Scientists confirmed last month that BP’s oil continues to bubble to the surface where the infamous Deepwater Horizon rig once sat. While federal officials bury their heads, the situation in the Gulf worsens by the day. We now believe this second wave of BP oil has made landfall on Horn Island, a narrow strip of federally protected land just 12 miles off the Mississippi coast.
Here’s the background. On Sept. 20, a member of my research team conducted a sampling tour on Horn Island (see link to previous post below). Strongbear, a Native American who serves as the managing environmental technician for Boston Chemical Data Corporation, witnessed an ugly scene on the island that assaulted the senses. From my Sept. 23 post:
According to Strongbear, the once white-sand beaches of Horn Island are covered in wide swaths of giant tar balls and gooey tar mats. “It’s a mess,” says Strongbear. “Some of the tar balls are the size of watermelons. When you break them open, you get a very strong smell of oil.”
Strongbear snapped a few photos of the tar mats and balls with his cell phone camera.
The beach samples Strongbear took that day were immediately sent to a highly reputable lab, ALS Environmental, in Edmonton, Canada. We received the certified results Oct. 28, and the data confirmed our worst fears: Fresh, highly toxic Macondo oil is coming ashore – again (see lab report below).
According to civil engineer Marco Kaltofen, another member of my team:
This lab report provides more evidence that the Macondo Prospect is still leaking. The data show that the Horn Island sample taken September 20th contains lighter hydrocarbons that normally degrade quickly. This oil looks like the original BP oil fingerprint from last summer. It’s very fresh and very toxic.
To firm up his case, Mr. Kaltofen compares the Horn Island sample to one taken on Breton Island in late March 2011 (see link to my previous post below). The two samples are nearly chemically identical (see lab documents below). That’s because they are both fresh Macondo oil. In fact, the Horn Island sample – taken six months later – is actually fresher and more toxic than the Breton Island oil.
Before these latest test results were presented, I had concluded that the oil on Horn Island came from the seafloor – stirred up by Tropical Storm Lee. Not because I didn’t think the Macondo Prospect was leaking, but because I didn’t think a large enough volume of oil had been released to make landfall more than 100 miles away. Also in the mix was an Auburn University study released on Sept. 19 (the day before Strongbear took the Horn Island samples) indicating that the oil BP strategically sunk to the seafloor with dispersant wasn’t degrading as quickly as scientists had predicted. From the study:
The data question the validity of the widely held belief that submerged oil from the Deepwater Horizon accident is substantially weathered and thus depleted of most polycyclic aromatic hydrocarbons.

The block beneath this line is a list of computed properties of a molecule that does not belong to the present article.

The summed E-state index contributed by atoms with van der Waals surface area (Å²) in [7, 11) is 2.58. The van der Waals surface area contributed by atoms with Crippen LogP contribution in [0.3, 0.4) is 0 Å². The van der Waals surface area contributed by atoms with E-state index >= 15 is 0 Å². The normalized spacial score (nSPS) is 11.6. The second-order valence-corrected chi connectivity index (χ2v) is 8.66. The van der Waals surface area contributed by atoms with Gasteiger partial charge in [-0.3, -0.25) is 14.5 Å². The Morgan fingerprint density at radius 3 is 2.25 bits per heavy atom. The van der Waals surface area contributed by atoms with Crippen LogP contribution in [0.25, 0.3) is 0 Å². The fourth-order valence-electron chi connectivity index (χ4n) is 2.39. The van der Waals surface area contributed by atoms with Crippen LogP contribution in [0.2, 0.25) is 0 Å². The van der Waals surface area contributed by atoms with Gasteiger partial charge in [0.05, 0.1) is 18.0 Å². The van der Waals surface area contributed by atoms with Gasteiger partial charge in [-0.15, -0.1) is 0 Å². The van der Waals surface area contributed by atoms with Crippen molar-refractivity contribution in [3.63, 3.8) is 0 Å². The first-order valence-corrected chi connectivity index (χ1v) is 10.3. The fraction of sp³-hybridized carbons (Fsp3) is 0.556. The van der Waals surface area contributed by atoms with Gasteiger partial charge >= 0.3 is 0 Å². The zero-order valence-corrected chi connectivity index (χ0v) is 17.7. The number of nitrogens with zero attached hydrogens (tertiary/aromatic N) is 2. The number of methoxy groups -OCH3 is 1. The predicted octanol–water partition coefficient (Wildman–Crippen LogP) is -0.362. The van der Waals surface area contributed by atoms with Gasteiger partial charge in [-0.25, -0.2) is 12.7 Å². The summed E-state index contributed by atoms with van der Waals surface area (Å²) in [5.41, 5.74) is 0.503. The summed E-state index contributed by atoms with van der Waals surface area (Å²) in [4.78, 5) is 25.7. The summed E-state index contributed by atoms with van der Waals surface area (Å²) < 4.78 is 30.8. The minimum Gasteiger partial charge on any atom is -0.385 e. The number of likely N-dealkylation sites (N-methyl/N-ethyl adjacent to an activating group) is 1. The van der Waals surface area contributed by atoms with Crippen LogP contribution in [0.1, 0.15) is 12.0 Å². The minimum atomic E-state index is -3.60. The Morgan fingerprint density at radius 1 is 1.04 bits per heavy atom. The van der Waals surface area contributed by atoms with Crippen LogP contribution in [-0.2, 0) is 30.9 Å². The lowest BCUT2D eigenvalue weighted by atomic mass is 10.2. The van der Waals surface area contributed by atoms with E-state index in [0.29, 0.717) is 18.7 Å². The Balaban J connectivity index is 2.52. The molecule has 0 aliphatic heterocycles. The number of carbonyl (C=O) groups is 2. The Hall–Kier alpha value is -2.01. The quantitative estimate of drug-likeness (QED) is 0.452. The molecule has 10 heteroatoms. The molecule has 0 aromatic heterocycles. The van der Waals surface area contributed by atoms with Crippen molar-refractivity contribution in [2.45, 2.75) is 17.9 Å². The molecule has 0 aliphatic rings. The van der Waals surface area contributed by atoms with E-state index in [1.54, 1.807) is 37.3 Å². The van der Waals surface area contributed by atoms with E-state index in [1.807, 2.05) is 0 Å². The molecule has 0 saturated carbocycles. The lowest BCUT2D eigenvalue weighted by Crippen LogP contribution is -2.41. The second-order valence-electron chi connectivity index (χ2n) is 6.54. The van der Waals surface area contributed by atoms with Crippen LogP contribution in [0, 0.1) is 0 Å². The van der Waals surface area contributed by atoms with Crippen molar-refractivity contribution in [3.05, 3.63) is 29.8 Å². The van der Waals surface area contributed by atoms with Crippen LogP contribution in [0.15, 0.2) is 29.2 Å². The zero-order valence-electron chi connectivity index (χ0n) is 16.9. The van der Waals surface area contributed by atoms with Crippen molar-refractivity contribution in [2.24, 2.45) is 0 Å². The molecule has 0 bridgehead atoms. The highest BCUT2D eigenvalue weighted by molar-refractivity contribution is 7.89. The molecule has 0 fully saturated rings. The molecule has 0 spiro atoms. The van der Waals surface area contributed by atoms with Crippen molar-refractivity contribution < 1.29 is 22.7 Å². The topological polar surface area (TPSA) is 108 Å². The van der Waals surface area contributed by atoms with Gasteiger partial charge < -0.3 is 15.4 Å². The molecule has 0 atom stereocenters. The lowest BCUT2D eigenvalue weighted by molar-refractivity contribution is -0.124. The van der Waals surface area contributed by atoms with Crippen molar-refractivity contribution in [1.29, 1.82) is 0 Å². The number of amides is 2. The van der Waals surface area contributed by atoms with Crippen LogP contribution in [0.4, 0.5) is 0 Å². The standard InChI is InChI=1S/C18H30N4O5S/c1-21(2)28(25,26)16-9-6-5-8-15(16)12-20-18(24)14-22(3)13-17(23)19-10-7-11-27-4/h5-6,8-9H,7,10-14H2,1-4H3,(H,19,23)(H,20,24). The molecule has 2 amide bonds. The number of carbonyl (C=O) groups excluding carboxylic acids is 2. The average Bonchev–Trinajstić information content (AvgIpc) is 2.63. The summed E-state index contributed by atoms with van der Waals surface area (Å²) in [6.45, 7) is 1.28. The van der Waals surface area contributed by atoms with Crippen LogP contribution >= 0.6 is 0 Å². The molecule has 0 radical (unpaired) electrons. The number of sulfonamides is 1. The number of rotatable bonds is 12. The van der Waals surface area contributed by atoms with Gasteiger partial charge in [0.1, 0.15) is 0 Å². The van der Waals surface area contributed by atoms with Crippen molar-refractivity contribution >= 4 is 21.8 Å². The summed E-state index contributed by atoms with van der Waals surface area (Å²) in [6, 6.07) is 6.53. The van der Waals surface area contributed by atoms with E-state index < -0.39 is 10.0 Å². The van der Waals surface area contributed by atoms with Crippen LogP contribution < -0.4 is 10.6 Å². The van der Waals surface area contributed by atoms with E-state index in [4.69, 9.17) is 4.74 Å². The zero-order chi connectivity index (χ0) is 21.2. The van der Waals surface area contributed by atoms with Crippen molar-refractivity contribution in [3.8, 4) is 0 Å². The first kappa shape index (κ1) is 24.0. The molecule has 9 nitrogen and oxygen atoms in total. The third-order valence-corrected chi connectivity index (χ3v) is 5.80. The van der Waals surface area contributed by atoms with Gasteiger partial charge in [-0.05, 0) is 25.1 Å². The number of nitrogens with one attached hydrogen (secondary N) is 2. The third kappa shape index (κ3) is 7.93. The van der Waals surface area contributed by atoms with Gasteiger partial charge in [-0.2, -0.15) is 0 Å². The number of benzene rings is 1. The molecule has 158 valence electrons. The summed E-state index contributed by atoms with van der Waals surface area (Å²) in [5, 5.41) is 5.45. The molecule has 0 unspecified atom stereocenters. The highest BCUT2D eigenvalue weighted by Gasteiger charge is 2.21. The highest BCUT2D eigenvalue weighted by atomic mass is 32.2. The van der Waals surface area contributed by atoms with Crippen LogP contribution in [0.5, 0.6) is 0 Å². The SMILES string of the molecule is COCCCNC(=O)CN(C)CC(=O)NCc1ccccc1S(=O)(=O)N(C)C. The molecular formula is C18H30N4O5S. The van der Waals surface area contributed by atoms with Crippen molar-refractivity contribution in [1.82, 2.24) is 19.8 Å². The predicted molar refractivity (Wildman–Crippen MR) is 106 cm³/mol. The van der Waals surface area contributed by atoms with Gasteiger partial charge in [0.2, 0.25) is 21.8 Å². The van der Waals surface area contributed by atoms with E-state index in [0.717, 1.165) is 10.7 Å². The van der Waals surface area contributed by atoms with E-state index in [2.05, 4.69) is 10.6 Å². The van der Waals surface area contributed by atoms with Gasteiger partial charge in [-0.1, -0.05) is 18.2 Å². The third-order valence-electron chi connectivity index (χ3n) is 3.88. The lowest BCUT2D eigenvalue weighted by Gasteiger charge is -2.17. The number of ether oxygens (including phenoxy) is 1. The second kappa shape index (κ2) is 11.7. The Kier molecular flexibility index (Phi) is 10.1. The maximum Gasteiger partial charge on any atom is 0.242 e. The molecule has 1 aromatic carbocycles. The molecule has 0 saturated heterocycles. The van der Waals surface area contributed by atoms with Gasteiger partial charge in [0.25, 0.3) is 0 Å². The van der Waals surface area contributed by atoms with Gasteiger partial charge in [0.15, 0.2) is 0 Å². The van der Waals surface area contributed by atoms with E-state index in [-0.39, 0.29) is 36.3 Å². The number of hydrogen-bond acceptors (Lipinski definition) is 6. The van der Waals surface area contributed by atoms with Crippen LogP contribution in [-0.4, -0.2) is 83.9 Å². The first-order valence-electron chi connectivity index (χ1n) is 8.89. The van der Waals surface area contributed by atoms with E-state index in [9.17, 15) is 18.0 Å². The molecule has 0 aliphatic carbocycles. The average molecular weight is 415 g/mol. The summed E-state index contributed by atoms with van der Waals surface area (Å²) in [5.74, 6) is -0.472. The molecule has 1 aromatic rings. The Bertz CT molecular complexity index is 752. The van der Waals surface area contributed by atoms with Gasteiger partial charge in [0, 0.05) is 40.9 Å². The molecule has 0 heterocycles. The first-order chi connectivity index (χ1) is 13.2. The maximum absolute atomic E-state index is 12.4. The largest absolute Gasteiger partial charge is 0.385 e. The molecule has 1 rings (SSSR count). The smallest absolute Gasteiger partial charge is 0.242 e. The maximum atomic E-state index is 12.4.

According to Mr. Kaltofen, the data on this latest Horn Island sample show such high levels of toxicity and the presence of even the lightest hydrocarbons – which are the first to break down – that it’s unlikely the oil has been on the seafloor since last year. He explains further:
Oil that has been on the seafloor for months would not contain the lighter hydrocarbons that we see in the data from this recent Horn Island sample. Either this oil was freshly released from the Macondo Prospect, or there is a large offshore deposit of very well-preserved Macondo oil lurking in the deep cold water.
The impact of both scenarios is the same: contaminated water and contaminated shoreline, poisoned marine life and wildlife, and a significant public health risk.
So 15 months after the Macondo Well was capped, we are faced with the unthinkable: Fresh BP oil is coming ashore on a barrier island located only 12 miles from the Mississippi coast. Where are the skimmers? Where’s the boom? Shouldn’t we be doing everything in our power to contain the oil at the source? Not when our federal government won’t even acknowledge there’s a problem.
Here are a few photos showing the area above the Macondo Prospect in August 2011.
As you can see, there’s a large amount of oil surfacing near the site where the Deepwater Horizon rig exploded and sank to the seafloor. The “ignore it and hope it goes away” approach embraced by the feds is beyond appalling. And all the while, dolphins (see three entering the slick in the first photo above), sea turtles and a rich array of fisheries that produces roughly 70 percent of the seafood harvested in the continental United States are being poisoned. The lives and livelihoods of our friends and neighbors hang in the balance.
How much more of this bullshit can we take? I’ve about had enough.
Here’s the full lab report on the Sept. 20 Horn Island sample: Horn_Island_Report
Here’s the lab report on the Breton Island sample taken in late March 2011: Breton_Island_Report
Read my previous post on fresh oil coming ashore on Horn Island: http://www.stuarthsmith.com/the-recurring-re-oiling-of-horn-island-a-model-of-bps-disaster-on-the-installment-plan
Read my May 10 post on fresh oil found on Breton Island: http://www.stuarthsmith.com/exclusive-test-results-sample-from-breton-islands-proves-highly-toxic-hydrocarbons-remain-on-gulf-beaches
See more photos of oil near the Deepwater Horizon site at the On Wings of Care website: http://www.onwingsofcare.org/protection-a-preservation/gulf-of-mexico-oil-spill-2010/gulf-of-mexico-oil-spill-2011-spring/175-whale-sharks-gulf-of-mexico-oil.html
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